APRS TINY – From Ron Graham.

I was a beta tester for Byron, N6BG’s “tinytrak”. This unit uses the PIC to
generate the APRS packet transmit tones, thus doing away with the requirement
of a modem IC. It cannot receive APRS data, but handles the transmitt side in
a small, and economical manner, together with low power consumption .. so it
is, I think, the most economical way to build an APRS tracker.

In a similar manner as the “APRS INTERFACE”, it is fed NMEA data from the
GPS receiver and generates the APRS packet (AX-25) tones together with the PTT
(transmitt keying) which is fed to the transmitter. If a transceiver is used,
the muted receive audio may be fed to the APRS TINY, which is used to indicate
that the packet channel is busy .. thus inhibiting the transmitter.

LED’s are fitted to indicate “valid GPS data”, “channel busy” and “PTT”.

The unit is programmed in 2 steps. The initial step requires the PIC to be
programmed in a normal PIC programmer with Byron’s tinytrax.hex. For the
second step, the PIC is fitted in the APRS TINY, the APRS TINY is powered up
and plugged (with a dedicated programming cable) to a serial port of a
computer running WINDOWS 95, or better. Running tinytrax.exe enables one to
programme in your call sign, transmitt interval, beacon text etc.

I did a PCB design and fitted 2 sockets. One is dedicated to the radio
interface. The other has dual functions .. initially for the above mentioned
programming cable .. then once the unit is programmed, to interface to the GPS

Another facility added was the option to power the APRS TINY with 12 volts
from the radio, and the APRS TINY in turn power the GPS receiver .. IF the GPS
is suitable for 12 volt operation. Thus the mess of heaps of power cables is

The PC board measures 44 X 48 mm and was designed to fit into a specially built
solid aluminium box 50 mm square and 30 mm high. Further to making the power supply
arrangments as flexible as possible, a “Japanese” type concentric power socket (centre
positive) is also fitted to the board. I have found this handy for powering the unit
during testing and programming. So another option, if power is NOT supplied from the
radio, is to power the unit via that socket .. the unit, in turn, may power the GPS


Some mods and software updates have been incorporated to enhance the performance
of this device.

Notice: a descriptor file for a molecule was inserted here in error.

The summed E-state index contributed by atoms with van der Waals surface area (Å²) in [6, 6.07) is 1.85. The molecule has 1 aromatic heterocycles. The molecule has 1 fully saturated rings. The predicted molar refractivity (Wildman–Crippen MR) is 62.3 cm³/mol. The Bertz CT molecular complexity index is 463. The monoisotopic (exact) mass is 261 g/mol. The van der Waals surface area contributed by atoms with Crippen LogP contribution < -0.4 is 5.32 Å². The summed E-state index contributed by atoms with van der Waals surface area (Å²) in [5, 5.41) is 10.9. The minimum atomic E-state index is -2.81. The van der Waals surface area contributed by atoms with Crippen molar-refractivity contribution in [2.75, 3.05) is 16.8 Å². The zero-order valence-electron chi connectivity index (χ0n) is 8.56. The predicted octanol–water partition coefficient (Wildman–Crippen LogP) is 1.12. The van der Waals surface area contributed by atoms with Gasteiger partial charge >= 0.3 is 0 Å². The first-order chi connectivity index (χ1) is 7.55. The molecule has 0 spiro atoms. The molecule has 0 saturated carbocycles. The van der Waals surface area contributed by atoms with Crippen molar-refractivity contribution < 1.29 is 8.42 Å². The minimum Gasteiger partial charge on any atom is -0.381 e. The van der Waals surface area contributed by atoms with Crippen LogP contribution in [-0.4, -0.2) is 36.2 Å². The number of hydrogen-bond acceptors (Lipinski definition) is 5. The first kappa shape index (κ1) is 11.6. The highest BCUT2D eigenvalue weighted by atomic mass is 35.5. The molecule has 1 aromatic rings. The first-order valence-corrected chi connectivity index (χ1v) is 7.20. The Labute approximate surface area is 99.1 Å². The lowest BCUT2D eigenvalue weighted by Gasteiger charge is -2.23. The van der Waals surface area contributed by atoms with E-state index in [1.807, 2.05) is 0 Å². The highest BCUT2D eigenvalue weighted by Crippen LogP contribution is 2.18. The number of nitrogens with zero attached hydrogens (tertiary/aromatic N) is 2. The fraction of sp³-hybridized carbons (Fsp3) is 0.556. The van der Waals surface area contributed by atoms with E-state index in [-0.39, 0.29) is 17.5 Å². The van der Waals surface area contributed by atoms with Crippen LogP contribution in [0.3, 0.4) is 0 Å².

1. Software. The latest software adds some extra LED functions.
    1. “Valid” LED now shows 3 states .. OFF for no GPS data, FLASHING for un-locked GPS
      data, ON for locked GPS data.

    2. “Carrier detect” LED also now shows 3 states .. OFF for no audio heard for “quittime”
      seconds and ready to transmit, FLASHING for for no audio heard but still in “quiettime”,
      ON for audio currently heard.

    Also, 2 timing parameters for the tranmitting period are now incorporated. This is quite
    handy for, say example, 30 seconds transmit period for when mobile, 5 minutes when stationary.
    The 2 parameters are selected by the jumper on pin 12 of the PIC. This could also be wired
    to an external switch.

  2. Hardware mods. Some users reported difficulty with PTT switching probleme with certain brands/models
    of radios.

    1. Reducing the value of the base drive series resistor of the 2N2222 from 10K to 4K7 helps
      in some cases.

    2. using a mosfet device in lieu of the 2N2222 also solved some problems as the “on”
      resistance of these devices is much less than the 2N2222. The inexpensive 2N7000
      is recomended. Note that this device is wired with the “flat” in the opposite
      direction to the 2N2222.

    3. some users have experienced a problem with the PIC losing memory contents after a
      period of not using the unit for a month or so. This makes it necessary to re-program
      the PIC with the”tinytrax.exe” program. One theory is that with the unit running, and
      not plugged into the GPS receiver, the input of the PIC is open circuited and subsectible
      to noise appearing at it input .. and possibly causing the loss (or corruption) of its
      EEPROM section. So an extra 4K7 resistor from the input socket to ground is suggested
      as a cure. Time, plus feedback from users, is now needed to see if this solves
      the problem.

    4. a change, by my supplier, of the type of pre-set pot. has meant that a revision of the PC
      board is necessary. The new pots have metal, connected to the moving arm, on the
      outer edges .. which means that if the bodies of the pots touch, there is a chance
      of a short circuit occuring. So the new PCB spaces them slightly further apart, but
      care will be needed during assembly to keep them seperated.
      The new PCB also incorporates the mods above (2N7000, change 1 resistor, add another)
      plus a couple of cosmetic changes.

Ron Graham can be contacted at http://users.mackay.net.au/~ron/